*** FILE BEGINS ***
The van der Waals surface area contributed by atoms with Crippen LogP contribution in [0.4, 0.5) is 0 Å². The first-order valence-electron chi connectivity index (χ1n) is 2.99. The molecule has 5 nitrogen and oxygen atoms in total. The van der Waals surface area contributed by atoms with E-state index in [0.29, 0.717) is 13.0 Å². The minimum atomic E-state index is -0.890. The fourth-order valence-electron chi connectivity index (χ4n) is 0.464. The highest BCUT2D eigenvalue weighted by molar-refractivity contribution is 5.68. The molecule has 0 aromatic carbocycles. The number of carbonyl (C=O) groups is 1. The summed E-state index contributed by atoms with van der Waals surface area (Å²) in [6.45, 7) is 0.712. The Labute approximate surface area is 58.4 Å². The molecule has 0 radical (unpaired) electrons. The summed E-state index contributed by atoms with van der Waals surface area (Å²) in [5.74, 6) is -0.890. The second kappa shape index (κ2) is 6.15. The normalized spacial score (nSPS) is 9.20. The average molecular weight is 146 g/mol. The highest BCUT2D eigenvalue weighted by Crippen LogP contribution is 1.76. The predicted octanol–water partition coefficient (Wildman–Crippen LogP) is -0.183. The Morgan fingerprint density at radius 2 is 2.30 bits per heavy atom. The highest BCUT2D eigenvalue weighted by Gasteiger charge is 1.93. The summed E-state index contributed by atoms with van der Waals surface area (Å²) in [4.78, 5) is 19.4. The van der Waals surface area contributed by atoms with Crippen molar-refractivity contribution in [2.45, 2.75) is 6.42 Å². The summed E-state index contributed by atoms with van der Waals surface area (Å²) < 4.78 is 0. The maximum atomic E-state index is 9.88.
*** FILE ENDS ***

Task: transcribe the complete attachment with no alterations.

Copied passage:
The van der Waals surface area contributed by atoms with Crippen LogP contribution in [0.4, 0.5) is 0 Å². The first-order valence-electron chi connectivity index (χ1n) is 2.99. The molecule has 5 nitrogen and oxygen atoms in total. The van der Waals surface area contributed by atoms with E-state index in [0.29, 0.717) is 13.0 Å². The minimum atomic E-state index is -0.890. The fourth-order valence-electron chi connectivity index (χ4n) is 0.464. The highest BCUT2D eigenvalue weighted by molar-refractivity contribution is 5.68. The molecule has 0 aromatic carbocycles. The number of carbonyl (C=O) groups is 1. The summed E-state index contributed by atoms with van der Waals surface area (Å²) in [6.45, 7) is 0.712. The Labute approximate surface area is 58.4 Å². The molecule has 0 radical (unpaired) electrons. The summed E-state index contributed by atoms with van der Waals surface area (Å²) in [5.74, 6) is -0.890. The second kappa shape index (κ2) is 6.15. The normalized spacial score (nSPS) is 9.20. The average molecular weight is 146 g/mol. The highest BCUT2D eigenvalue weighted by Crippen LogP contribution is 1.76. The predicted octanol–water partition coefficient (Wildman–Crippen LogP) is -0.183. The Morgan fingerprint density at radius 2 is 2.30 bits per heavy atom. The highest BCUT2D eigenvalue weighted by Gasteiger charge is 1.93. The summed E-state index contributed by atoms with van der Waals surface area (Å²) in [4.78, 5) is 19.4. The van der Waals surface area contributed by atoms with Crippen molar-refractivity contribution in [2.45, 2.75) is 6.42 Å². The summed E-state index contributed by atoms with van der Waals surface area (Å²) < 4.78 is 0. The maximum atomic E-state index is 9.88.